Join Elizabeth St.John, historian and best-selling author, on a journey back in time to England’s infamous Tower of London and its notorious prisoners. What made Sir Walter Raleigh spend most of his time in a hen-house? Did the Wizard Earl of Northumberland succeed in discovering the Philosphers’ Stone? And why did William Shakespeare perpetuate the story of the murdered Princes in the Tower? Elizabeth’s ancestress, Lucy St.John lived in the Tower from 1617-1630 as the Keeper’s wife, and is the subject of her historical fiction trilogy The Lydiard Chronicles. From first hand accounts, memoirs and hidden archives, Elizabeth shares the secret life of the Tower of London.
Feb 4th Winter Park, Florida
Feb 6th Savannah, Georgia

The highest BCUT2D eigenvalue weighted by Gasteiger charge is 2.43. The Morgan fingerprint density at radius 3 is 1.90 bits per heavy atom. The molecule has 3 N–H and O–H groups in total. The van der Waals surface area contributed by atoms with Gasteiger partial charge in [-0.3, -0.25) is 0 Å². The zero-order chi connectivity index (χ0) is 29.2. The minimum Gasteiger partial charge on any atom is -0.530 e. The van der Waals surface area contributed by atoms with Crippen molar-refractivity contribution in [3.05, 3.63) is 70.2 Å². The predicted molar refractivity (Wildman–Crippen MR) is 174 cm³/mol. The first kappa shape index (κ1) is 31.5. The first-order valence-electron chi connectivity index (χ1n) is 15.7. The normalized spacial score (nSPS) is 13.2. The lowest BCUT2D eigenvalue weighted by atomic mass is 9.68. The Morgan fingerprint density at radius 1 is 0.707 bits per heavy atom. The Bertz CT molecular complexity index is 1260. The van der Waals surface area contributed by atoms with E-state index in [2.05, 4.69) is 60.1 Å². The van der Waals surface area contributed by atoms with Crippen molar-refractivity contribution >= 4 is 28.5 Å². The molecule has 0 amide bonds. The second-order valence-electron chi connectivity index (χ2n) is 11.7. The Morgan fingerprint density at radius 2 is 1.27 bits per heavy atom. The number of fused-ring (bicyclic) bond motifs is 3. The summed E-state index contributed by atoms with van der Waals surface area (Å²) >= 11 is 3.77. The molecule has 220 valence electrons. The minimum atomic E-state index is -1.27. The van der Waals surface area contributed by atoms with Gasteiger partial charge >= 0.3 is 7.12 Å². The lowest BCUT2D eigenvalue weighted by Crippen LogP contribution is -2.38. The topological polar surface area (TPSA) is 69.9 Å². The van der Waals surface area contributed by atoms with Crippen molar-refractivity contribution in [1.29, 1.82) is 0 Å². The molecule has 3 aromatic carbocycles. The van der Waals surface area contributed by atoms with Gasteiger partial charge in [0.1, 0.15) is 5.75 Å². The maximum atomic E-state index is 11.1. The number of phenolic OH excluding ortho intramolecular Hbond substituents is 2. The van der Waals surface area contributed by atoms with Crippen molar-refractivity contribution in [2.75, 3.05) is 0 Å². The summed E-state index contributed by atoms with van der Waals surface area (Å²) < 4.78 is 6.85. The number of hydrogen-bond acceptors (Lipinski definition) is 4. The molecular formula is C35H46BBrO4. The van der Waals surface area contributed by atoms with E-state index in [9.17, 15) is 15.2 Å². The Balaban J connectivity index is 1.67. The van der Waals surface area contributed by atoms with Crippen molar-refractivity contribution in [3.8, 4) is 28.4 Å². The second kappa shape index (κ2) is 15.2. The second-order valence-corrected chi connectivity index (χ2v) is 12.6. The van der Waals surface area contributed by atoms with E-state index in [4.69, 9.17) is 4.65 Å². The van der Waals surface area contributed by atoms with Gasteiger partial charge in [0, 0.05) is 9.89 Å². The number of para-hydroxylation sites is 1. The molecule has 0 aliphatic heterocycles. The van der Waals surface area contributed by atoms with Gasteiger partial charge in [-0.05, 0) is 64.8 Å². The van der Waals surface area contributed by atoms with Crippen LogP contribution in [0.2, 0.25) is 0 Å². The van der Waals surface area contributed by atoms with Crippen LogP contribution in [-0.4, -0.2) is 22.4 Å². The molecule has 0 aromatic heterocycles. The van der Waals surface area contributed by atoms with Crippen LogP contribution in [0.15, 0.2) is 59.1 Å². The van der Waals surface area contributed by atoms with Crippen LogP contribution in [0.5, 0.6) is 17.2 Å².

Feb 8th Atlanta, Georgia
Feb 9th Jacksonville, Florida
March 8th New Orleans, Louisiana
March 10th Kansas City, Missouri
March 11th Denver, Colorado
March 12th Memphis, Tennessee
March 14th Nashville, Tennessee
The English-Speaking Union of the United States was created to fulfil a mission. It was formally organized in the United States in 1920, two years after the establishment of its counterpart in Britain, the ESU of the British Commonwealth, and arose from the conviction of its founder, Sir Evelyn Wrench and a group of like-minded American and British friends, that maintenance of the close personal and national ties forged during World War I was necessary for the preservation of peace. Sir Evelyn firmly believed that given the opportunity to know one another personally, people who shared a common language would soon discover that they also shared similar values, whatever their differences in nationality or background.